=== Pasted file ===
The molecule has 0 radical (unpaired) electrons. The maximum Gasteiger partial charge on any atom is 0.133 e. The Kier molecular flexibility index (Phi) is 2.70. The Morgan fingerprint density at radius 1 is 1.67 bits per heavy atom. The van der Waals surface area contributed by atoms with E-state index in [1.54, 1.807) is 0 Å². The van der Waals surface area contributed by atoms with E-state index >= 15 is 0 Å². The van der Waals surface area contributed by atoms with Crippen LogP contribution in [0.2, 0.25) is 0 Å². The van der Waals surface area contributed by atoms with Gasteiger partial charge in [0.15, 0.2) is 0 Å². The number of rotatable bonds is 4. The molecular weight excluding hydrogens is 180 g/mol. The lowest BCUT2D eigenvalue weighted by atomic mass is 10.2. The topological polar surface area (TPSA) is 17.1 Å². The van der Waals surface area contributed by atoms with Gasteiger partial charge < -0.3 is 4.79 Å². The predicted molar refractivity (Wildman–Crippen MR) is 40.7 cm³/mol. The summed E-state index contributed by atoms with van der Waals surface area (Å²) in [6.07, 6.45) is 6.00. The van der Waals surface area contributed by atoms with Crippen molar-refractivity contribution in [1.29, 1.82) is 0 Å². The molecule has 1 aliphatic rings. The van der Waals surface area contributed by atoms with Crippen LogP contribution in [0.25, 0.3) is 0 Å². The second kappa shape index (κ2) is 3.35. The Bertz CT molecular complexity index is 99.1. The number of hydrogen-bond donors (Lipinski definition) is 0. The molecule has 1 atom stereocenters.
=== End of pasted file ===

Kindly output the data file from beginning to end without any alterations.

The molecule has 0 radical (unpaired) electrons. The maximum Gasteiger partial charge on any atom is 0.133 e. The Kier molecular flexibility index (Phi) is 2.70. The Morgan fingerprint density at radius 1 is 1.67 bits per heavy atom. The van der Waals surface area contributed by atoms with E-state index in [1.54, 1.807) is 0 Å². The van der Waals surface area contributed by atoms with E-state index >= 15 is 0 Å². The van der Waals surface area contributed by atoms with Crippen LogP contribution in [0.2, 0.25) is 0 Å². The van der Waals surface area contributed by atoms with Gasteiger partial charge in [0.15, 0.2) is 0 Å². The number of rotatable bonds is 4. The molecular weight excluding hydrogens is 180 g/mol. The lowest BCUT2D eigenvalue weighted by atomic mass is 10.2. The topological polar surface area (TPSA) is 17.1 Å². The van der Waals surface area contributed by atoms with Gasteiger partial charge < -0.3 is 4.79 Å². The predicted molar refractivity (Wildman–Crippen MR) is 40.7 cm³/mol. The summed E-state index contributed by atoms with van der Waals surface area (Å²) in [6.07, 6.45) is 6.00. The van der Waals surface area contributed by atoms with Crippen molar-refractivity contribution in [1.29, 1.82) is 0 Å². The molecule has 1 aliphatic rings. The van der Waals surface area contributed by atoms with Crippen LogP contribution in [0.25, 0.3) is 0 Å². The second kappa shape index (κ2) is 3.35. The Bertz CT molecular complexity index is 99.1. The number of hydrogen-bond donors (Lipinski definition) is 0. The molecule has 1 atom stereocenters.